These snippets of human connection—so small in the grand scheme of things, yet so powerful on an individual level—are truly the embodiment of why we're all making the sacrifices we're making. Thank you, Dr. Akbarnia and Mr. C., for the beautiful reminder.

This story first appeared on the author's Medium and is reprinted here with permission.

Because you're a girl.

This article originally appeared on 04.14.17


I was promoted a few weeks ago, which was great. I got a lot of nice notes from friends, family, customers, partners, and random strangers, which was exciting.

But it wasn't long until a note came in saying, “Everyone knows you got the position because you're a girl." In spite of having a great week at a great company with great people whom I love, that still stung, because it's not the first time I've heard it.

Keep ReadingShow less
Identity

This blind chef wore a body cam to show how she prepares dazzling dishes.

How do blind people cook? This "Masterchef" winner leans into her senses.

Image pulled from YouTube video.

Christine Ha competes on "Masterchef."

This article originally appeared on 05.26.17


There is one question chef Christine Ha fields more than any other.

But it's got nothing to do with being a "Masterchef" champion, New York Times bestselling author, and acclaimed TV host and cooking instructor.

The question: "How do you cook while blind?"

Keep ReadingShow less
All illustrations are provided by Soosh and used with permission.

I have plenty of space.

This article originally appeared on 04.09.16


It's hard to truly describe the amazing bond between dads and their daughters.

Being a dad is an amazing job no matter the gender of the tiny humans we're raising. But there's something unique about the bond between fathers and daughters.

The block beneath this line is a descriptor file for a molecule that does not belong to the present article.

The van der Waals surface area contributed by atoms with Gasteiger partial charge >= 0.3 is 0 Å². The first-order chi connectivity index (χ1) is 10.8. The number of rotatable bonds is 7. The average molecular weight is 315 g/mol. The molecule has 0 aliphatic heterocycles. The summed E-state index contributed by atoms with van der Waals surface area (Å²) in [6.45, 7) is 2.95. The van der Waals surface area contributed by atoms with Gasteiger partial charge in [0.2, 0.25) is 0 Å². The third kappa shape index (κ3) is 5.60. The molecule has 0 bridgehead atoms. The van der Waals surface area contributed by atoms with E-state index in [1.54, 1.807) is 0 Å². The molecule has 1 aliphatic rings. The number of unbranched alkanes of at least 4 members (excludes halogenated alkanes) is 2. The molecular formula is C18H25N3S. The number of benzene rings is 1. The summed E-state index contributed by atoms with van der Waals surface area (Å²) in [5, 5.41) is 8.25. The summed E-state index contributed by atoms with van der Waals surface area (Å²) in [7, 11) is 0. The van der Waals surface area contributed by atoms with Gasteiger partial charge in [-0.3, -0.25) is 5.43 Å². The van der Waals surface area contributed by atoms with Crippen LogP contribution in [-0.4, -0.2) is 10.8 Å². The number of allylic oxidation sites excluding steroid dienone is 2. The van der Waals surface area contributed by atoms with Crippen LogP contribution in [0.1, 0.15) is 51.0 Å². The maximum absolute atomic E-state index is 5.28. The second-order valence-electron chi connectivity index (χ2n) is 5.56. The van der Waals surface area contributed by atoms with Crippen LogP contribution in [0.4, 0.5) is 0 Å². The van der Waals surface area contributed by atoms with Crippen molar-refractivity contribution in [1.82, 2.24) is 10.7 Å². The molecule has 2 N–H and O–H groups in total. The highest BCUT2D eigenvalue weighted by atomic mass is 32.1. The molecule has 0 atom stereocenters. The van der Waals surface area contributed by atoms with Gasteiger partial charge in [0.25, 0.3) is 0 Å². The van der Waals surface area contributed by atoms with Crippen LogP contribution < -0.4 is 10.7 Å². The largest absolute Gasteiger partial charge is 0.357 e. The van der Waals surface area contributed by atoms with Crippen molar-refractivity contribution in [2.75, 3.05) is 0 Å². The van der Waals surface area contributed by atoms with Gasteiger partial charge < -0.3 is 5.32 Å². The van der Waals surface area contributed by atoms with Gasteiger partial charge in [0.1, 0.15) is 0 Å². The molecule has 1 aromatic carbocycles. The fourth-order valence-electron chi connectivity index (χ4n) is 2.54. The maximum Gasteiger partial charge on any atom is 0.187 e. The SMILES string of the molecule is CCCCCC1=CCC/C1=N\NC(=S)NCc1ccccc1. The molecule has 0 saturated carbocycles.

Most dads know what it's like to struggle with braiding hair, but we also know that bonding time provides immense value to our daughters. In fact, studies have shown that women with actively involved fathers are more confident and more successful in school and business.

Keep ReadingShow less

Gordon Ramsay at play... work.

This article originally appeared on 04.22.15


Gordon Ramsay is not exactly known for being nice.

Or patient.

Or nurturing.

On his competition show "Hell's Kitchen," he belittles cooks who can't keep up. If people come to him with their problems, he berates them. If someone is struggling to get something right in the kitchen, he curses them out.

Keep ReadingShow less

This article originally appeared on 01.27.20


From 1940 to 1945, an estimated 1.3 million people were deported to Auschwitz, the largest complex of Nazi concentration camps. More than four out of five of those people—at least 1.1 million people—were murdered there.

On January 27, 1945, Soviet forces liberated the final prisoners from these camps—7,000 people, most of whom were sick or dying. Those of us with a decent public education are familiar with at least a few names of Nazi extermination facilities—Auschwitz, Dachau, Bergen-Belsen—but these are merely a few of the thousands (yes, thousands) of concentration camps, sub camps, and ghettos spread across Europe where Jews and other targets of Hitler's regime were persecuted, tortured, and killed by the millions.

Keep ReadingShow less
Health

What I realized about feminism after my male friend was disgusted by tampons at a party.

"After all these years, my friend has probably forgotten, but I never have."

Photo by Josefin on Unsplash

It’s okay men. You don’t have to be afraid.

This article originally appeared on 08.12.16


Years ago, a friend went to a party, and something bothered him enough to rant to me about it later.

And it bothered me that he was so incensed about it, but I couldn't put my finger on why. It seemed so petty for him to be upset, and even more so for me to be annoyed with him.

Recently, something reminded me of that scenario, and it made more sense. I'll explain.

Keep ReadingShow less